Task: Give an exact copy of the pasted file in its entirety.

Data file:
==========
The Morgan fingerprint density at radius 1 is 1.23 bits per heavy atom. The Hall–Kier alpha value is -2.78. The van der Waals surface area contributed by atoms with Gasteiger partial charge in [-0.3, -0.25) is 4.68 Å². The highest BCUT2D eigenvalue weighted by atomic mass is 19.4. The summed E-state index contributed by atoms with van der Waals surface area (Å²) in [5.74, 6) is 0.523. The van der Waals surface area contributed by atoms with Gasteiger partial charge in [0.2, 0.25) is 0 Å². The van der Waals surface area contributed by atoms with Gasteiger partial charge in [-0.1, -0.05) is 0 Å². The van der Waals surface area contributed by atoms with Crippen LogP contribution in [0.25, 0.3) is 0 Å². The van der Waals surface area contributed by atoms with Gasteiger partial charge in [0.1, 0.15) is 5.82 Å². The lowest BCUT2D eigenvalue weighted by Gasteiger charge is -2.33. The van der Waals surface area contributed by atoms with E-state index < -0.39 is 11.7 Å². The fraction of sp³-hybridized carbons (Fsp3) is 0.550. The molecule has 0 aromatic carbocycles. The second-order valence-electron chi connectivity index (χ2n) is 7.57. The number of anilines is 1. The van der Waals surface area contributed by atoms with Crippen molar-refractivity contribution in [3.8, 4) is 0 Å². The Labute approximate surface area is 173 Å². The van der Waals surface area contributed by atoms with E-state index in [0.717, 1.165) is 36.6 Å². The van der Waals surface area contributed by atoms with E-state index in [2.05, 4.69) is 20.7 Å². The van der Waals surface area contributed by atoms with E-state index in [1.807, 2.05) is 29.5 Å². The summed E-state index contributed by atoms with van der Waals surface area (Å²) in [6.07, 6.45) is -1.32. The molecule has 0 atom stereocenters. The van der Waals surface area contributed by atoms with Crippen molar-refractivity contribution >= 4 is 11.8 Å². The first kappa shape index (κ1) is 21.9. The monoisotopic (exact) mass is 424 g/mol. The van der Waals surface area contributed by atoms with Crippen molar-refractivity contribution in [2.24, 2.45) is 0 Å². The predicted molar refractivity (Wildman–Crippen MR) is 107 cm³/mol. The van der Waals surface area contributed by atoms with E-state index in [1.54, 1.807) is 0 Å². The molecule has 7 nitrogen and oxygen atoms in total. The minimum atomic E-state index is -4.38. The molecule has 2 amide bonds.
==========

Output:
The Morgan fingerprint density at radius 1 is 1.23 bits per heavy atom. The Hall–Kier alpha value is -2.78. The van der Waals surface area contributed by atoms with Gasteiger partial charge in [-0.3, -0.25) is 4.68 Å². The highest BCUT2D eigenvalue weighted by atomic mass is 19.4. The summed E-state index contributed by atoms with van der Waals surface area (Å²) in [5.74, 6) is 0.523. The van der Waals surface area contributed by atoms with Gasteiger partial charge in [0.2, 0.25) is 0 Å². The van der Waals surface area contributed by atoms with Gasteiger partial charge in [-0.1, -0.05) is 0 Å². The van der Waals surface area contributed by atoms with Crippen LogP contribution in [0.25, 0.3) is 0 Å². The van der Waals surface area contributed by atoms with Gasteiger partial charge in [0.1, 0.15) is 5.82 Å². The lowest BCUT2D eigenvalue weighted by Gasteiger charge is -2.33. The van der Waals surface area contributed by atoms with E-state index < -0.39 is 11.7 Å². The fraction of sp³-hybridized carbons (Fsp3) is 0.550. The molecule has 0 aromatic carbocycles. The second-order valence-electron chi connectivity index (χ2n) is 7.57. The number of anilines is 1. The van der Waals surface area contributed by atoms with Crippen molar-refractivity contribution in [3.8, 4) is 0 Å². The Labute approximate surface area is 173 Å². The van der Waals surface area contributed by atoms with E-state index in [0.717, 1.165) is 36.6 Å². The van der Waals surface area contributed by atoms with E-state index in [2.05, 4.69) is 20.7 Å². The van der Waals surface area contributed by atoms with E-state index in [1.807, 2.05) is 29.5 Å². The summed E-state index contributed by atoms with van der Waals surface area (Å²) in [6.07, 6.45) is -1.32. The molecule has 0 atom stereocenters. The van der Waals surface area contributed by atoms with Crippen molar-refractivity contribution >= 4 is 11.8 Å². The first kappa shape index (κ1) is 21.9. The monoisotopic (exact) mass is 424 g/mol. The van der Waals surface area contributed by atoms with Crippen molar-refractivity contribution in [2.24, 2.45) is 0 Å². The predicted molar refractivity (Wildman–Crippen MR) is 107 cm³/mol. The van der Waals surface area contributed by atoms with E-state index in [1.54, 1.807) is 0 Å². The molecule has 7 nitrogen and oxygen atoms in total. The minimum atomic E-state index is -4.38. The molecule has 2 amide bonds.